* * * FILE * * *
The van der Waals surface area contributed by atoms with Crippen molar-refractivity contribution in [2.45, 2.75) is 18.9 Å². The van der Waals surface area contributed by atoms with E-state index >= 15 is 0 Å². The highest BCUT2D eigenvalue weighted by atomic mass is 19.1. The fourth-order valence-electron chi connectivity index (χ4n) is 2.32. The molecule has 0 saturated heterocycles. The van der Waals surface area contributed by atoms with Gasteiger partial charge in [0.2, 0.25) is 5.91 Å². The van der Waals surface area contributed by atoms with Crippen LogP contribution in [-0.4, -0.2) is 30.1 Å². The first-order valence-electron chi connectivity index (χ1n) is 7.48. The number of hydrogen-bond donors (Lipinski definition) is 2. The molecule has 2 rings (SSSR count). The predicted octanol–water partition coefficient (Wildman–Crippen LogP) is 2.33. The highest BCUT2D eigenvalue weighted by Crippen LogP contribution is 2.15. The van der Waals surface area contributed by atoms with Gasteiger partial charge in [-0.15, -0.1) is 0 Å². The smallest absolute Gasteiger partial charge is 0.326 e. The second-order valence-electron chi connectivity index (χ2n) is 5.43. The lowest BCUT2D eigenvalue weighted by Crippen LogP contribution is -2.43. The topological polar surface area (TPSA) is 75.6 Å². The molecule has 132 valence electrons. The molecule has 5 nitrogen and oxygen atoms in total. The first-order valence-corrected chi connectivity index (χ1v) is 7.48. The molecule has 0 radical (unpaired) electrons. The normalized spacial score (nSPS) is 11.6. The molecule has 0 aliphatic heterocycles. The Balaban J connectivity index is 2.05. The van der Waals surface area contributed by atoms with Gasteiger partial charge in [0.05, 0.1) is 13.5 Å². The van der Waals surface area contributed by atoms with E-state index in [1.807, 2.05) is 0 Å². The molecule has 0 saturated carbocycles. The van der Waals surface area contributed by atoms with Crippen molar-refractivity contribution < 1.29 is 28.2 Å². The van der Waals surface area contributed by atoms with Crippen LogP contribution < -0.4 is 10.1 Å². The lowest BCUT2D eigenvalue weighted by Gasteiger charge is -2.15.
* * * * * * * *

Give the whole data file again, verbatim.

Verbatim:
The van der Waals surface area contributed by atoms with Crippen molar-refractivity contribution in [2.45, 2.75) is 18.9 Å². The van der Waals surface area contributed by atoms with E-state index >= 15 is 0 Å². The highest BCUT2D eigenvalue weighted by atomic mass is 19.1. The fourth-order valence-electron chi connectivity index (χ4n) is 2.32. The molecule has 0 saturated heterocycles. The van der Waals surface area contributed by atoms with Gasteiger partial charge in [0.2, 0.25) is 5.91 Å². The van der Waals surface area contributed by atoms with Crippen LogP contribution in [-0.4, -0.2) is 30.1 Å². The first-order valence-electron chi connectivity index (χ1n) is 7.48. The number of hydrogen-bond donors (Lipinski definition) is 2. The molecule has 2 rings (SSSR count). The predicted octanol–water partition coefficient (Wildman–Crippen LogP) is 2.33. The highest BCUT2D eigenvalue weighted by Crippen LogP contribution is 2.15. The van der Waals surface area contributed by atoms with Gasteiger partial charge in [-0.15, -0.1) is 0 Å². The smallest absolute Gasteiger partial charge is 0.326 e. The second-order valence-electron chi connectivity index (χ2n) is 5.43. The lowest BCUT2D eigenvalue weighted by Crippen LogP contribution is -2.43. The topological polar surface area (TPSA) is 75.6 Å². The molecule has 132 valence electrons. The molecule has 5 nitrogen and oxygen atoms in total. The first-order valence-corrected chi connectivity index (χ1v) is 7.48. The molecule has 0 radical (unpaired) electrons. The normalized spacial score (nSPS) is 11.6. The molecule has 0 aliphatic heterocycles. The Balaban J connectivity index is 2.05. The van der Waals surface area contributed by atoms with Gasteiger partial charge in [0.05, 0.1) is 13.5 Å². The van der Waals surface area contributed by atoms with E-state index in [1.807, 2.05) is 0 Å². The molecule has 0 saturated carbocycles. The van der Waals surface area contributed by atoms with Crippen molar-refractivity contribution < 1.29 is 28.2 Å². The van der Waals surface area contributed by atoms with Crippen LogP contribution < -0.4 is 10.1 Å². The lowest BCUT2D eigenvalue weighted by Gasteiger charge is -2.15.